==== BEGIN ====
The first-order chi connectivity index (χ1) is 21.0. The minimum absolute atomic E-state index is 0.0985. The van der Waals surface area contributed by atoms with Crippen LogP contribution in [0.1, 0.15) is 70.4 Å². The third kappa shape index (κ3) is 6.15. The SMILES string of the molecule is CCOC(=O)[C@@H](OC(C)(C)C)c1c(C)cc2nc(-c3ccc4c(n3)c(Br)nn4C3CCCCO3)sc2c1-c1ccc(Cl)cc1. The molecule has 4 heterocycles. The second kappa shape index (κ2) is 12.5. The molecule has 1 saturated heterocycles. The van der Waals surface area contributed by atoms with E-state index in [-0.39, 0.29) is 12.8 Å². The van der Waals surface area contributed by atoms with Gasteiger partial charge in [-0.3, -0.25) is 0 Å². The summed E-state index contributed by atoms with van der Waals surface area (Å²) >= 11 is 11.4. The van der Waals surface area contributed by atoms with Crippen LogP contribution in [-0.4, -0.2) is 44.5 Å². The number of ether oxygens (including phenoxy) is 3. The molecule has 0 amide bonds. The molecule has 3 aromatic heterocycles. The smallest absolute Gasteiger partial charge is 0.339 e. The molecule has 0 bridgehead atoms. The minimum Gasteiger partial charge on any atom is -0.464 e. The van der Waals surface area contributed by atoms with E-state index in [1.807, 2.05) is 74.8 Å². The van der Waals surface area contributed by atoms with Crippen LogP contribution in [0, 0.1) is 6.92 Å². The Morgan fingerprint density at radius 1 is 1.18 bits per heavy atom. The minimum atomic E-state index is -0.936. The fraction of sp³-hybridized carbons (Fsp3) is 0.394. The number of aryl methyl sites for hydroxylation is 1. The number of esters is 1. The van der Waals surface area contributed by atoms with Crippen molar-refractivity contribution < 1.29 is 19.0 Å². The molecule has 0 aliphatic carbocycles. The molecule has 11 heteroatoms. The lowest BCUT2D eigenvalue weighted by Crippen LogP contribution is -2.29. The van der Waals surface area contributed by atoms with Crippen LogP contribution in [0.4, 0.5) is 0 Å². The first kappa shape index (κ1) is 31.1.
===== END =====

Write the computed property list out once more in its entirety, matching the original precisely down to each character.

The first-order chi connectivity index (χ1) is 21.0. The minimum absolute atomic E-state index is 0.0985. The van der Waals surface area contributed by atoms with Crippen LogP contribution in [0.1, 0.15) is 70.4 Å². The third kappa shape index (κ3) is 6.15. The SMILES string of the molecule is CCOC(=O)[C@@H](OC(C)(C)C)c1c(C)cc2nc(-c3ccc4c(n3)c(Br)nn4C3CCCCO3)sc2c1-c1ccc(Cl)cc1. The molecule has 4 heterocycles. The second kappa shape index (κ2) is 12.5. The molecule has 1 saturated heterocycles. The van der Waals surface area contributed by atoms with E-state index in [-0.39, 0.29) is 12.8 Å². The van der Waals surface area contributed by atoms with Gasteiger partial charge in [-0.3, -0.25) is 0 Å². The summed E-state index contributed by atoms with van der Waals surface area (Å²) >= 11 is 11.4. The van der Waals surface area contributed by atoms with Crippen LogP contribution in [-0.4, -0.2) is 44.5 Å². The number of ether oxygens (including phenoxy) is 3. The molecule has 0 amide bonds. The molecule has 3 aromatic heterocycles. The smallest absolute Gasteiger partial charge is 0.339 e. The molecule has 0 bridgehead atoms. The minimum Gasteiger partial charge on any atom is -0.464 e. The van der Waals surface area contributed by atoms with E-state index in [1.807, 2.05) is 74.8 Å². The van der Waals surface area contributed by atoms with Crippen LogP contribution in [0, 0.1) is 6.92 Å². The Morgan fingerprint density at radius 1 is 1.18 bits per heavy atom. The minimum atomic E-state index is -0.936. The fraction of sp³-hybridized carbons (Fsp3) is 0.394. The number of aryl methyl sites for hydroxylation is 1. The number of esters is 1. The van der Waals surface area contributed by atoms with Crippen molar-refractivity contribution < 1.29 is 19.0 Å². The molecule has 0 aliphatic carbocycles. The molecule has 11 heteroatoms. The lowest BCUT2D eigenvalue weighted by Crippen LogP contribution is -2.29. The van der Waals surface area contributed by atoms with Crippen LogP contribution in [0.4, 0.5) is 0 Å². The first kappa shape index (κ1) is 31.1.